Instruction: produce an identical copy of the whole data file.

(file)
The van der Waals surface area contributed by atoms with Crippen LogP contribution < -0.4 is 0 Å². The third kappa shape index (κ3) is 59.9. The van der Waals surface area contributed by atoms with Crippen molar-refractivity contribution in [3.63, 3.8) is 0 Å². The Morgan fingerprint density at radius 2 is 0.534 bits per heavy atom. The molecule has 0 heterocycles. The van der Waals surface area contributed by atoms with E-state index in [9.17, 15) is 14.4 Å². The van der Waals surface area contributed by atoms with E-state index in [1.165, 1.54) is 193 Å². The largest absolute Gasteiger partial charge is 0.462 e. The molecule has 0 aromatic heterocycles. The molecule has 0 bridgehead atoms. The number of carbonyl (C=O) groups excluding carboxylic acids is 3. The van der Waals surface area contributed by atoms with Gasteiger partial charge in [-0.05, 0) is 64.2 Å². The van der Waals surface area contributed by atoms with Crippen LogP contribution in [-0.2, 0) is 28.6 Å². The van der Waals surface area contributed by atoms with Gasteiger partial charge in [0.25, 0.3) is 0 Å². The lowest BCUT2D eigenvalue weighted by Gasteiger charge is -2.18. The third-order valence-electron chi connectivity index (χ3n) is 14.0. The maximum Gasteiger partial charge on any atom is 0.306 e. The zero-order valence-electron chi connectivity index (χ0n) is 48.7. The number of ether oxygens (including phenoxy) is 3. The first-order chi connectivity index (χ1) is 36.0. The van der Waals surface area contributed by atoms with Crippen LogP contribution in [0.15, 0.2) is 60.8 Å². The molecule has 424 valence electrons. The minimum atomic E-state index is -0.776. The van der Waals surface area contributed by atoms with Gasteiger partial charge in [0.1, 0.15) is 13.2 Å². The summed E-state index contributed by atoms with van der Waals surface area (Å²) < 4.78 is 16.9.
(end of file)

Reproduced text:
The van der Waals surface area contributed by atoms with Crippen LogP contribution < -0.4 is 0 Å². The third kappa shape index (κ3) is 59.9. The van der Waals surface area contributed by atoms with Crippen molar-refractivity contribution in [3.63, 3.8) is 0 Å². The Morgan fingerprint density at radius 2 is 0.534 bits per heavy atom. The molecule has 0 heterocycles. The van der Waals surface area contributed by atoms with E-state index in [9.17, 15) is 14.4 Å². The van der Waals surface area contributed by atoms with E-state index in [1.165, 1.54) is 193 Å². The largest absolute Gasteiger partial charge is 0.462 e. The molecule has 0 aromatic heterocycles. The molecule has 0 bridgehead atoms. The number of carbonyl (C=O) groups excluding carboxylic acids is 3. The van der Waals surface area contributed by atoms with Gasteiger partial charge in [-0.05, 0) is 64.2 Å². The van der Waals surface area contributed by atoms with Crippen LogP contribution in [-0.2, 0) is 28.6 Å². The van der Waals surface area contributed by atoms with Gasteiger partial charge in [0.25, 0.3) is 0 Å². The lowest BCUT2D eigenvalue weighted by Gasteiger charge is -2.18. The third-order valence-electron chi connectivity index (χ3n) is 14.0. The maximum Gasteiger partial charge on any atom is 0.306 e. The zero-order valence-electron chi connectivity index (χ0n) is 48.7. The number of ether oxygens (including phenoxy) is 3. The first-order chi connectivity index (χ1) is 36.0. The van der Waals surface area contributed by atoms with Crippen LogP contribution in [0.15, 0.2) is 60.8 Å². The molecule has 424 valence electrons. The minimum atomic E-state index is -0.776. The van der Waals surface area contributed by atoms with Gasteiger partial charge in [0.1, 0.15) is 13.2 Å². The summed E-state index contributed by atoms with van der Waals surface area (Å²) < 4.78 is 16.9.